The Autodesk Gallery at One Market in San Francisco celebrates design — the process of taking a great idea and turning it into a reality. With about 60 different exhibits regularly on display that showcase the innovative work of Autodesk customers, the gallery illustrates the role technology plays in great design and engineering. Autodesk Gallery Ambassadors conduct gallery tours as a sideline to their day jobs. The tours provide employees with opportunities to practice public speaking in front of small groups.
The Ferrari Design Contest exhibit is one of the first exhibits that you see when you exit the elevators on the 2nd floor of our One Market office in San Francisco:
- Autodesk Alias Automotive // more
- Autodesk Alias Surface // more
- Autodesk Maya // more
- Autodesk Showcase // more (VRED)
- Autodesk Sketchbook Designer // more
Ferrari bills itself as Italian excellence the rest of the world can only dream of. Anyone who knows anything about cars is certainly familiar with the Ferrari brand. This year (2017), Ferrari is celebrating its 70th year of excellence in automotive design and manufacturing.
In 2011, Ferrari challenged today's students to design tomorrow's super car. In response, students from 50 of the world's most prestigious automotive and transportation design schools and universities were invited by Ferrari to take part in the World Design Contest. It was a dream assignment: using technology and materials from this millennium, the teams set out to design the legendary car maker's offering for the next one.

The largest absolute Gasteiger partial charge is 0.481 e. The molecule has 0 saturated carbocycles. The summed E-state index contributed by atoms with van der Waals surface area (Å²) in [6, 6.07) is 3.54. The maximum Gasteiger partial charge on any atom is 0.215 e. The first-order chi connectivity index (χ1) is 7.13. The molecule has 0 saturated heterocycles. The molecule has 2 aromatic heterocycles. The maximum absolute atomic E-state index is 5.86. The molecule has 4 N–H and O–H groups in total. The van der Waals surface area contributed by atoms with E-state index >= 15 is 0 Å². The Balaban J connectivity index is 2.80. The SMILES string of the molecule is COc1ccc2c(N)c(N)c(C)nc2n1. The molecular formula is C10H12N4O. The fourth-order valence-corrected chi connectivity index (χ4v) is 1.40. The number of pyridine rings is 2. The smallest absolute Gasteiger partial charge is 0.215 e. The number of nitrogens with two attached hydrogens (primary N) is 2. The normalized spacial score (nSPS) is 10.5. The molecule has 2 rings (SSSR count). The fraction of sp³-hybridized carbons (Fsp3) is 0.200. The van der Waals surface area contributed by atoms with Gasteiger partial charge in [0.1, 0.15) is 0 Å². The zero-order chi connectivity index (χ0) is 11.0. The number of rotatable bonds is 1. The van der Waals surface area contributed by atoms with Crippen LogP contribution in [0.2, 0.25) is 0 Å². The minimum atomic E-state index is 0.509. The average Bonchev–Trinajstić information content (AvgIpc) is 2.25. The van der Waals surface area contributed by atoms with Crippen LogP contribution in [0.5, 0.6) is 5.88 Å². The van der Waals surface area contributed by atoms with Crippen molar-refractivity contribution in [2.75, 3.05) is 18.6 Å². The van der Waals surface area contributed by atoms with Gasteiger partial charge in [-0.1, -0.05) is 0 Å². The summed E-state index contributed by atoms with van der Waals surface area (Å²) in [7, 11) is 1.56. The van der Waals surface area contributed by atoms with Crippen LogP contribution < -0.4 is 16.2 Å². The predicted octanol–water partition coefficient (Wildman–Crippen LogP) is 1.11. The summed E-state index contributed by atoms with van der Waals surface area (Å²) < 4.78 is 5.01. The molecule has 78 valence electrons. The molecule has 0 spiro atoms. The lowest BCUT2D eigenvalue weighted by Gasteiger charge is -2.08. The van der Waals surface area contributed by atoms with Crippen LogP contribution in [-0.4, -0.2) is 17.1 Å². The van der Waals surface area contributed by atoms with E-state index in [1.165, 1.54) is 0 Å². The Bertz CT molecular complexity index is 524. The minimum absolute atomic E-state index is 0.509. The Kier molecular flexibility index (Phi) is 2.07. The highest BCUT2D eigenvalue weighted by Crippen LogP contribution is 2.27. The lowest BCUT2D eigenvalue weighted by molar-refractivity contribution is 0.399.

The design parameters were of the sort the students would likely never see again:
- Create a car extreme in its architecture and performance.
- Make it super-light, super-fast, ecologically responsible, and technologically superior.
In short, design the Ferrari of the future.
The winning model from Hongik University in Seoul, South Korea, shows the winning teams' emphasis on interior detailing in addition to more functional concerns.
The students were able to leverage Autodesk software at every step of the contest:
Designing the car was a collaborative effort among team members with each contributing to the design as it progressed from sketches to renderings to the final model.
Converting the team's clay model into a polygonal model and importing it into Alias using a 3d scanner, the team was able to refine the model (mesh data) in preparation for Class-A surfacing
The team used Alias to further refine the body design, ensuring the optimal aesthetic shape and surface quality, as well as continuous curvature.
The digital model was imported into Showcase (today, automakers use VRED) from Alias to create final presentation imagery and video. Experimenting with various colors, textures, and light sources, the team created photorealistic visualizations of the winning design
I like that the students embossed their names in the taillights of their model:
Thanks to the Autodesk Gallery team for the descriptive text for this blog post.
If there was ever an item featured in the Autodesk Gallery that I got to take home, this would be the one. Go ahead, visit the gallery and check out the model for yourself.
The Autodesk Gallery in San Francisco is open to the public on Mondays, Wednesdays, and Fridays from 10:00 am to 5:00 pm. There is a guided tour on Wednesdays at 12:30 pm and a self-guided audio tour available anytime. Admission is free. Visit us.
Competition is alive in the lab.